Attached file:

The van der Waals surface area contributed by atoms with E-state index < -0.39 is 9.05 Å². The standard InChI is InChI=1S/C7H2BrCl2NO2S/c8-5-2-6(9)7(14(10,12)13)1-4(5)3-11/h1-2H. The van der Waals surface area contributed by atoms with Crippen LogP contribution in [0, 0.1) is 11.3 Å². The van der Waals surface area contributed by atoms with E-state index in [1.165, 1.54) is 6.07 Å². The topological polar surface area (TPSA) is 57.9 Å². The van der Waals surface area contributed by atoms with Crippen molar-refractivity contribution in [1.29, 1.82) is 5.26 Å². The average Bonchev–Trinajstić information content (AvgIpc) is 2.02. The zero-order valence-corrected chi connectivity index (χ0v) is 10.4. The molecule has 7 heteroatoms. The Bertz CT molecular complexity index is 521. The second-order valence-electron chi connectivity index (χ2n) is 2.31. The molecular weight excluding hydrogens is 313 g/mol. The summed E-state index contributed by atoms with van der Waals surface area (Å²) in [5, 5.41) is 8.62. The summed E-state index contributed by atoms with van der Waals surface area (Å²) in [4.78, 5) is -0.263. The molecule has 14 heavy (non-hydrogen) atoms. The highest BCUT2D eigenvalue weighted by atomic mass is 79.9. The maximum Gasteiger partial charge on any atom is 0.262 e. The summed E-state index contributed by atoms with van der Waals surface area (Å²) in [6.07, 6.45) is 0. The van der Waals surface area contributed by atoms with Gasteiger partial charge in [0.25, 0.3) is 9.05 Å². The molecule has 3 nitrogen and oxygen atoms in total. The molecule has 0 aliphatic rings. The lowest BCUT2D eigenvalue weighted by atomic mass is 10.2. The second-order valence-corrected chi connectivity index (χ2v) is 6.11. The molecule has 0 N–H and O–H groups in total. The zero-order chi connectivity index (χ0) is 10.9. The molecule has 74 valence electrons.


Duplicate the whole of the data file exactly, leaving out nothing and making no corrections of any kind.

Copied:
The van der Waals surface area contributed by atoms with E-state index < -0.39 is 9.05 Å². The standard InChI is InChI=1S/C7H2BrCl2NO2S/c8-5-2-6(9)7(14(10,12)13)1-4(5)3-11/h1-2H. The van der Waals surface area contributed by atoms with Crippen LogP contribution in [0, 0.1) is 11.3 Å². The van der Waals surface area contributed by atoms with E-state index in [1.165, 1.54) is 6.07 Å². The topological polar surface area (TPSA) is 57.9 Å². The van der Waals surface area contributed by atoms with Crippen molar-refractivity contribution in [1.29, 1.82) is 5.26 Å². The average Bonchev–Trinajstić information content (AvgIpc) is 2.02. The zero-order valence-corrected chi connectivity index (χ0v) is 10.4. The molecule has 7 heteroatoms. The Bertz CT molecular complexity index is 521. The second-order valence-electron chi connectivity index (χ2n) is 2.31. The molecular weight excluding hydrogens is 313 g/mol. The summed E-state index contributed by atoms with van der Waals surface area (Å²) in [5, 5.41) is 8.62. The summed E-state index contributed by atoms with van der Waals surface area (Å²) in [4.78, 5) is -0.263. The molecule has 14 heavy (non-hydrogen) atoms. The highest BCUT2D eigenvalue weighted by atomic mass is 79.9. The maximum Gasteiger partial charge on any atom is 0.262 e. The summed E-state index contributed by atoms with van der Waals surface area (Å²) in [6.07, 6.45) is 0. The van der Waals surface area contributed by atoms with Gasteiger partial charge in [0.25, 0.3) is 9.05 Å². The molecule has 3 nitrogen and oxygen atoms in total. The molecule has 0 aliphatic rings. The lowest BCUT2D eigenvalue weighted by atomic mass is 10.2. The second-order valence-corrected chi connectivity index (χ2v) is 6.11. The molecule has 0 N–H and O–H groups in total. The zero-order chi connectivity index (χ0) is 10.9. The molecule has 74 valence electrons.